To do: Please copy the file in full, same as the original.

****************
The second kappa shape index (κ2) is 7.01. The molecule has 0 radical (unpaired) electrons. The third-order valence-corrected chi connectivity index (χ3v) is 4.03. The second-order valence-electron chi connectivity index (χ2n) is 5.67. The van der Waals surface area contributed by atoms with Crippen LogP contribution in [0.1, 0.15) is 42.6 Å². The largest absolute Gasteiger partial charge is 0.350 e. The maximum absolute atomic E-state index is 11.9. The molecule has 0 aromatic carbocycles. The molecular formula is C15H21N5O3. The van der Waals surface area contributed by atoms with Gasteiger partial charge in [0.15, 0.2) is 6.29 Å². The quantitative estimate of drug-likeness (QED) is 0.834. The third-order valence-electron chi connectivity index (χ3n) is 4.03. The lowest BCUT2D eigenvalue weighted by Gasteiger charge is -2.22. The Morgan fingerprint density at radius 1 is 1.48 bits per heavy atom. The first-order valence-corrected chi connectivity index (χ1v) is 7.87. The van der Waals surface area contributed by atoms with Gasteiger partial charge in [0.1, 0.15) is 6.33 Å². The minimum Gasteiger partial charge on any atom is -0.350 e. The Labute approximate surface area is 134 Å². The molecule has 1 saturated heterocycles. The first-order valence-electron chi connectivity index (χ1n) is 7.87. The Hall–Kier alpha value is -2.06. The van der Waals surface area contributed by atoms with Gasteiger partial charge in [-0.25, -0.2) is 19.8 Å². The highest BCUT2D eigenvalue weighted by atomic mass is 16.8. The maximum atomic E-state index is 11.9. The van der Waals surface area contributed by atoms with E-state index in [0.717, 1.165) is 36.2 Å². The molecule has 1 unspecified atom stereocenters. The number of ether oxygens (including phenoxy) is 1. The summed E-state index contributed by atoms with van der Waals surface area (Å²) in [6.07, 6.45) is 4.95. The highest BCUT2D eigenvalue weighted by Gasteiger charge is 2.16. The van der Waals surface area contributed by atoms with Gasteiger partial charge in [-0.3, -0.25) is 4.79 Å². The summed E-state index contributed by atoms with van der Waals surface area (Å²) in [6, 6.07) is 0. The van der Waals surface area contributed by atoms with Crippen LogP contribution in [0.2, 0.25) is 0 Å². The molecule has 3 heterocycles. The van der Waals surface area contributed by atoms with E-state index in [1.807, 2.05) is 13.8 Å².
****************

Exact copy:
The second kappa shape index (κ2) is 7.01. The molecule has 0 radical (unpaired) electrons. The third-order valence-corrected chi connectivity index (χ3v) is 4.03. The second-order valence-electron chi connectivity index (χ2n) is 5.67. The van der Waals surface area contributed by atoms with Crippen LogP contribution in [0.1, 0.15) is 42.6 Å². The largest absolute Gasteiger partial charge is 0.350 e. The maximum absolute atomic E-state index is 11.9. The molecule has 0 aromatic carbocycles. The molecular formula is C15H21N5O3. The van der Waals surface area contributed by atoms with Gasteiger partial charge in [0.15, 0.2) is 6.29 Å². The quantitative estimate of drug-likeness (QED) is 0.834. The third-order valence-electron chi connectivity index (χ3n) is 4.03. The lowest BCUT2D eigenvalue weighted by Gasteiger charge is -2.22. The Morgan fingerprint density at radius 1 is 1.48 bits per heavy atom. The first-order valence-corrected chi connectivity index (χ1v) is 7.87. The van der Waals surface area contributed by atoms with Gasteiger partial charge in [0.1, 0.15) is 6.33 Å². The minimum Gasteiger partial charge on any atom is -0.350 e. The Labute approximate surface area is 134 Å². The molecule has 1 saturated heterocycles. The first-order valence-electron chi connectivity index (χ1n) is 7.87. The Hall–Kier alpha value is -2.06. The van der Waals surface area contributed by atoms with Gasteiger partial charge in [-0.25, -0.2) is 19.8 Å². The highest BCUT2D eigenvalue weighted by atomic mass is 16.8. The maximum atomic E-state index is 11.9. The van der Waals surface area contributed by atoms with E-state index in [0.717, 1.165) is 36.2 Å². The molecule has 1 unspecified atom stereocenters. The number of ether oxygens (including phenoxy) is 1. The summed E-state index contributed by atoms with van der Waals surface area (Å²) in [6.07, 6.45) is 4.95. The highest BCUT2D eigenvalue weighted by Gasteiger charge is 2.16. The van der Waals surface area contributed by atoms with Gasteiger partial charge in [-0.3, -0.25) is 4.79 Å². The summed E-state index contributed by atoms with van der Waals surface area (Å²) in [6, 6.07) is 0. The van der Waals surface area contributed by atoms with Crippen LogP contribution in [0.2, 0.25) is 0 Å². The molecule has 3 heterocycles. The van der Waals surface area contributed by atoms with E-state index in [1.807, 2.05) is 13.8 Å².